Weathering order ?

Discussion in 'Weathering Forum' started by Biased turkey, Jul 9, 2008.

  1. Biased turkey

    Biased turkey Active Member

    Y would like to weather a boxcar using the following techniques not necessarily in that order:
    1) A very diluted spray of the original color ( in my case, Polly Scale acrylic F414354 Special oxide red for a Canadian National boxcar ) to fade the lettering
    2) A grimy black wash ( acrylic ) or India ink to get an overall grungy look
    3) A very diluted light gray spray ( acrylic ) at the bottom to simulate dirt
    4) Some oil paints ( burnt umber, burnt sienna and raw umber ) for the rust.
    5) Use a white artist's crayon at the bottom of the letters to simulate oxidized lettering paint

    Could someone please tell me the proper order to apply those 5 techniques ?

  2. doctorwayne

    doctorwayne Active Member

    Well, if I were doing it, I'd do your Step 5, the chalking lettering, first, followed by Step 1, fading with a light overspray of the car colour. (If you reverse the order of these two steps, the chalked paint will be brighter than the lettering, not very likely in real life.) I'd follow this with Step 4, the rust effects, followed by Step 2, the black wash, which will tone-down the rust effects. Finish up with Step 3, which will help to soften all of the effects, and blend them together.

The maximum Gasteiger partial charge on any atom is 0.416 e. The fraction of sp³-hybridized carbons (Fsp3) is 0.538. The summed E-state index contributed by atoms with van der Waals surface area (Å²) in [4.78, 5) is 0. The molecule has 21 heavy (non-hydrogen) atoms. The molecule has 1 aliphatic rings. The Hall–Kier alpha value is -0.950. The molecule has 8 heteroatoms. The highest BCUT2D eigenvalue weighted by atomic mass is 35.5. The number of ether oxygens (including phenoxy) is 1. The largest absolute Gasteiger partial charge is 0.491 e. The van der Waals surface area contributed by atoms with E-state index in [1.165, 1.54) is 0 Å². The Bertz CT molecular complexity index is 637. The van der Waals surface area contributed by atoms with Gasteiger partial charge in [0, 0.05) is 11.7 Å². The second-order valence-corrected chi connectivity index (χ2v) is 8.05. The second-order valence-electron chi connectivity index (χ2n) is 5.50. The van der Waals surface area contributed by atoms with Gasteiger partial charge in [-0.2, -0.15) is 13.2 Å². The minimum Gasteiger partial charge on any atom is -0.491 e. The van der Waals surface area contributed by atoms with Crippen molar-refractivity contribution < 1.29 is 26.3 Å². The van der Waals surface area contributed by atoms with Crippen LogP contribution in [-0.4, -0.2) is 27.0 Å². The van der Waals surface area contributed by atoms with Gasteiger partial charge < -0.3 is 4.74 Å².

However, that's not to say that my way is the right way - if you want to try a different order of doing this, but don't want to louse up a perfectly good car, paint a piece of cardboard with the car colour, mask or cut it into car-size pieces and apply a couple of spare words or letters left-over from a lettering set. Do each "car" in the order that you think might work best, then compare the results. Your personal "technique" may give you different results than another person would obtain using the same order of application, as weathering is pretty much subject to each "artist's" interpretation. ;):-D

  3. steamhead

    steamhead Active Member

    Oil paints....?? Do you mean pastels or paint..? Oil paint can take several days/weeks to set up.....Not something you'd want if you intend to handle the cars in a shorter period...
  4. Biased turkey

    Biased turkey Active Member

    Thanks Gus and Wayne for taking some of your valuable time to reply.

    Wayne', your weathering sequence is very logical and makes a lot of sense ( specially about step 5 ).
    My other ( and related ) concern is about mixing acrylic and oil paints. Is it OK to paint a coat of acrylic over a ( dried of course ) coat of oil paint and vice versa ?

    Gus, I'm talking about pure oil paint, not oil pastels. I agree, oil paints can take a couple of weeks to dry. I'm aware of that fact because I did some rust test using oil paints.
    Time is not a problem , I'm freshly retired :smile:

  5. e-paw

    e-paw Member

    I don't think the order of the steps is so important as long as it looks good enough to make you happy.
  6. doctorwayne

    doctorwayne Active Member

    Almost missed the question. :oops: If the previous coat of paint is fully dried, there should be little problem adding a subsequent coat of a different type of paint. An exception would be any lacquer-based paint applied too heavily (I'm talking about by brush or as a wash) over almost any other type of paint. Applied with an airbrush, though, this should cause no further problem.


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